In staying home on Sunday, in avoiding community, in missing church, Thomas not only missed the transforming presence of the risen Lord and missed his commissioning to be the church in this world,
but in verse 26 we read, that Jesus did not appear to Thomas until “a week later.”
Think about that. A whole week later. Thomas, the only disciple who missed seeing Jesus, the only one who missed the transforming power of the risen Christ, the only one who missed the commissioning of the Holy Spirit, did not receive a personal, private visit from Jesus on Monday morning. He didn’t get a phone call on Tuesday, or a card in the mail on Wednesday letting him know he was missed. There was no text message on Thursday, no email on Friday or facebook post on Saturday.
Thomas had to wait an entire week—until when? When the disciples were again gathered together in community. For it is in community where we experience the Risen Christ.
Listen again to verse 26. “A week later his disciples were again in the house, and Thomas was with them.” I bet he was!
And just like the week before with the other disciples, Jesus gives Thomas what he needs to experience the fullness of his transforming presence. Jesus says to Thomas, “Put your finger here and see my hands. Reach out your hand and put it in my side. Do not doubt, but believe.” And this time, not so much because Thomas had stopped questioning, stopped doubting, but because Thomas was present, because he was in community, the risen Lord gave Thomas what he needed to exclaim: “My Lord and my God.”
One of the biggest problems with the church today is not doubt, but a belief that the gospel can be lived a part form community.
The Christian faith today is that it has been moderated to a private, personal transaction between the individual and God. The community-organizing, campaign-building, forward-marching, culture-challenging gospel of Jesus that hast the power to face and transform the world and it’s troubles has been reduced to an individual’s personal ticket to leave this world and its troubles behind.
Our faith has become more about a personal relationship with God and less about a going on a public mission with God. It has become more about worshiping Jesus in the heart and less about following Jesus in the world.
But it was Jesus who announced the gospel by saying:
The Spirit of the Lord is upon me,
because he has anointed me
to bring good news to the poor.
He has sent me to proclaim release to the captives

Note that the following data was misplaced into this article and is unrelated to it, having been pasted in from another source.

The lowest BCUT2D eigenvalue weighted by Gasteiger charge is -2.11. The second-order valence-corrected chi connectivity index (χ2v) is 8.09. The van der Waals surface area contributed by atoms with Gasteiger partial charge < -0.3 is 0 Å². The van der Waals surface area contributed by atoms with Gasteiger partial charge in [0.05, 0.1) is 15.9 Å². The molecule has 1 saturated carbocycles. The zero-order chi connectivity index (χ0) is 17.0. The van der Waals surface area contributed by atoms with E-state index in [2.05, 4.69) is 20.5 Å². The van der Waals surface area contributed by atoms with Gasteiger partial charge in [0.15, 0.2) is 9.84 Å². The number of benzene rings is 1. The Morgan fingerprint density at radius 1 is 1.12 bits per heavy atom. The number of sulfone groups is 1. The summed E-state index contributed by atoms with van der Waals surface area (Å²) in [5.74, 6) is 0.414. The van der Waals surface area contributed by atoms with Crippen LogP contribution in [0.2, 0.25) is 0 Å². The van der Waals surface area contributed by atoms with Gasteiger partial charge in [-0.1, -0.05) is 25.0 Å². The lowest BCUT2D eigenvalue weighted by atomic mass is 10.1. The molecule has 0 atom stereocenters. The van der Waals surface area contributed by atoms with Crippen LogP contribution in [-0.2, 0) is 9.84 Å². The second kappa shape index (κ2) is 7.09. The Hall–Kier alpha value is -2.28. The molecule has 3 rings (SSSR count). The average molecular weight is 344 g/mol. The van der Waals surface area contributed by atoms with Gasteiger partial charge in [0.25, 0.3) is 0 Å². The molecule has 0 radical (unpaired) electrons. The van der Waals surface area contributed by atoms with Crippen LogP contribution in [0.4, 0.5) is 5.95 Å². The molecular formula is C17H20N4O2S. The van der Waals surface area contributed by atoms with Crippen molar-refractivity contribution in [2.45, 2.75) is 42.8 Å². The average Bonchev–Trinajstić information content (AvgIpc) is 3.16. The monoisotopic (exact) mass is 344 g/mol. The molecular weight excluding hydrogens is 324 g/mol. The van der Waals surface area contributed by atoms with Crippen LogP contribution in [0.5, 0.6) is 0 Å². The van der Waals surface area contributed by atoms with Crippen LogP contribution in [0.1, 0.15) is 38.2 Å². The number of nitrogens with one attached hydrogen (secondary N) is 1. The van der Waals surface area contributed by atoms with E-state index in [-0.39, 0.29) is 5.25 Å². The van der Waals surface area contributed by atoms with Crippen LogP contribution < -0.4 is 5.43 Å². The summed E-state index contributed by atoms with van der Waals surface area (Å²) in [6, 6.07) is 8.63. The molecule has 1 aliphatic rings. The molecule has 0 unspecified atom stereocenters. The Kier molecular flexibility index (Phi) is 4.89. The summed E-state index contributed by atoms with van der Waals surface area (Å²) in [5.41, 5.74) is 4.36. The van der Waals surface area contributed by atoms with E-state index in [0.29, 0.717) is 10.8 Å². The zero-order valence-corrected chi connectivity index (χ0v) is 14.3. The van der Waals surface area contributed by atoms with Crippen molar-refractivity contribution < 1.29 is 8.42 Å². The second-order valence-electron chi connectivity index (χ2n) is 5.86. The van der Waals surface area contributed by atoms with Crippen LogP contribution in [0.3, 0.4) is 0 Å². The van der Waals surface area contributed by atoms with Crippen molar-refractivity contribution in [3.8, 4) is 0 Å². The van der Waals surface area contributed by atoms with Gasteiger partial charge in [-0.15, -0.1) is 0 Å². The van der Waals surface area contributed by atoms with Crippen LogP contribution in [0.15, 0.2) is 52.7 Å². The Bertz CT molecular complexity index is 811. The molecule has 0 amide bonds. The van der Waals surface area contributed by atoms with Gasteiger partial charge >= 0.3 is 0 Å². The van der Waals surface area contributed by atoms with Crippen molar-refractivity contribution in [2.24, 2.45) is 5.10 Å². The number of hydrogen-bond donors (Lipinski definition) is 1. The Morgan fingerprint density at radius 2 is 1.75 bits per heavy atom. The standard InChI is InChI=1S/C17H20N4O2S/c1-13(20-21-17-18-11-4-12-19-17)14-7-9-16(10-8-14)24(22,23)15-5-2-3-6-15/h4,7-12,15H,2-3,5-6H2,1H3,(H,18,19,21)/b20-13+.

and recovery of sight to the blind,
to let the oppressed go free… (Luke 4:18).
As follower of Christ, this is our mission. And there’s is just no we can accomplish this mission alone, by ourselves, watching the sunrise or walking our dog in the park.
Because the gospel of Jesus is not good news to the individual. It is good news to the poor.
The gospel of Jesus is not about the release of an individual’s soul. It is about speaking out to release all who are held captive, physically, systemically and spiritually.
The gospel of Jesus is not about an individual closing their eyes in thoughts and prayers to the troubles of this world. It is about possessing eyes that are wide-open to the world’s problems and having the power to come together to do something about it.
The gospel of Jesus is not about individual freedom. It is about coming together, side by side, shoulder to shoulder, hand in hand, leaning on one another and on God, while working for the liberty and justice of all.
It is only by coming together as a community that we become who we were created to be as human beings and called to be as disciples of Christ. Our faith in the risen Christ is personal, but it is never private. It is through our coming together, that we experience the fullness of the presence of the risen Lord and are given the power transform the world.
The church is far from perfect. There can be power plays, accusations, denials and desertion. There’s apathy, jealousy, resentment and failure. There’s cowardice, compromise, manipulation, selfishness, intolerance, and malicious words. This is the way it has always been, even with the first group of disciples.
However, when we come together in the name of Christ, something miraculous happens that we call Easter. In spite of all of our imperfections and sin, the risen Christ shows up. He gives us what we need to believe. And we are transformed. And then we are commissioned to transform the world.